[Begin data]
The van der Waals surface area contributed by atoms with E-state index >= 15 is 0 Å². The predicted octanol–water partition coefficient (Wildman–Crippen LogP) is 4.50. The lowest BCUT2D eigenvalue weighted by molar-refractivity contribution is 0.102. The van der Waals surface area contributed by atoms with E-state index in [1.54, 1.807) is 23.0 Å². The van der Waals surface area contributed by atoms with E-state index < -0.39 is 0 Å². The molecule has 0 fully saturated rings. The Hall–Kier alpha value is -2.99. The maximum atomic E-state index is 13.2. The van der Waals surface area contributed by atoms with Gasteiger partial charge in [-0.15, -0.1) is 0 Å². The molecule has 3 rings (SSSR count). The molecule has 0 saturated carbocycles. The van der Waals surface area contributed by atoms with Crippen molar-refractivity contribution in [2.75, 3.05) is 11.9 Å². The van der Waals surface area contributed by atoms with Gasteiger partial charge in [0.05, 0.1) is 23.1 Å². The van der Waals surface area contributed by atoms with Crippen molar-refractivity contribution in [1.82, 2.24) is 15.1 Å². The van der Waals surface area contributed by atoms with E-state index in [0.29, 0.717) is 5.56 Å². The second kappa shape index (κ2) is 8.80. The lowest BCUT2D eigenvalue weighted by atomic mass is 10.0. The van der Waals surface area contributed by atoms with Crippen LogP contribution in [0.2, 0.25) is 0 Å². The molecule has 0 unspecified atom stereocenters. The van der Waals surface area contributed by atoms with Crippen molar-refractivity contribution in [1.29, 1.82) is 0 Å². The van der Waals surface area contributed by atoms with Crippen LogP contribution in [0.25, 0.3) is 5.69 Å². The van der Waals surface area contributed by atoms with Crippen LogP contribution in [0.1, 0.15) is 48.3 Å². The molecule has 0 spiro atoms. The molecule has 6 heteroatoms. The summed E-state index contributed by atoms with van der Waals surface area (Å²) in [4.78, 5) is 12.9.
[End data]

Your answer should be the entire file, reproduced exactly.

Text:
The van der Waals surface area contributed by atoms with E-state index >= 15 is 0 Å². The predicted octanol–water partition coefficient (Wildman–Crippen LogP) is 4.50. The lowest BCUT2D eigenvalue weighted by molar-refractivity contribution is 0.102. The van der Waals surface area contributed by atoms with E-state index in [1.54, 1.807) is 23.0 Å². The van der Waals surface area contributed by atoms with E-state index < -0.39 is 0 Å². The molecule has 0 fully saturated rings. The Hall–Kier alpha value is -2.99. The maximum atomic E-state index is 13.2. The van der Waals surface area contributed by atoms with Gasteiger partial charge in [-0.15, -0.1) is 0 Å². The molecule has 3 rings (SSSR count). The molecule has 0 saturated carbocycles. The van der Waals surface area contributed by atoms with Crippen molar-refractivity contribution in [2.75, 3.05) is 11.9 Å². The van der Waals surface area contributed by atoms with Gasteiger partial charge in [0.05, 0.1) is 23.1 Å². The van der Waals surface area contributed by atoms with Crippen molar-refractivity contribution in [1.82, 2.24) is 15.1 Å². The van der Waals surface area contributed by atoms with E-state index in [0.29, 0.717) is 5.56 Å². The second kappa shape index (κ2) is 8.80. The lowest BCUT2D eigenvalue weighted by atomic mass is 10.0. The van der Waals surface area contributed by atoms with Crippen LogP contribution in [0.2, 0.25) is 0 Å². The molecule has 0 unspecified atom stereocenters. The van der Waals surface area contributed by atoms with Crippen molar-refractivity contribution in [1.29, 1.82) is 0 Å². The van der Waals surface area contributed by atoms with Crippen LogP contribution in [0.25, 0.3) is 5.69 Å². The van der Waals surface area contributed by atoms with Crippen LogP contribution in [0.1, 0.15) is 48.3 Å². The molecule has 0 spiro atoms. The molecule has 6 heteroatoms. The summed E-state index contributed by atoms with van der Waals surface area (Å²) in [4.78, 5) is 12.9.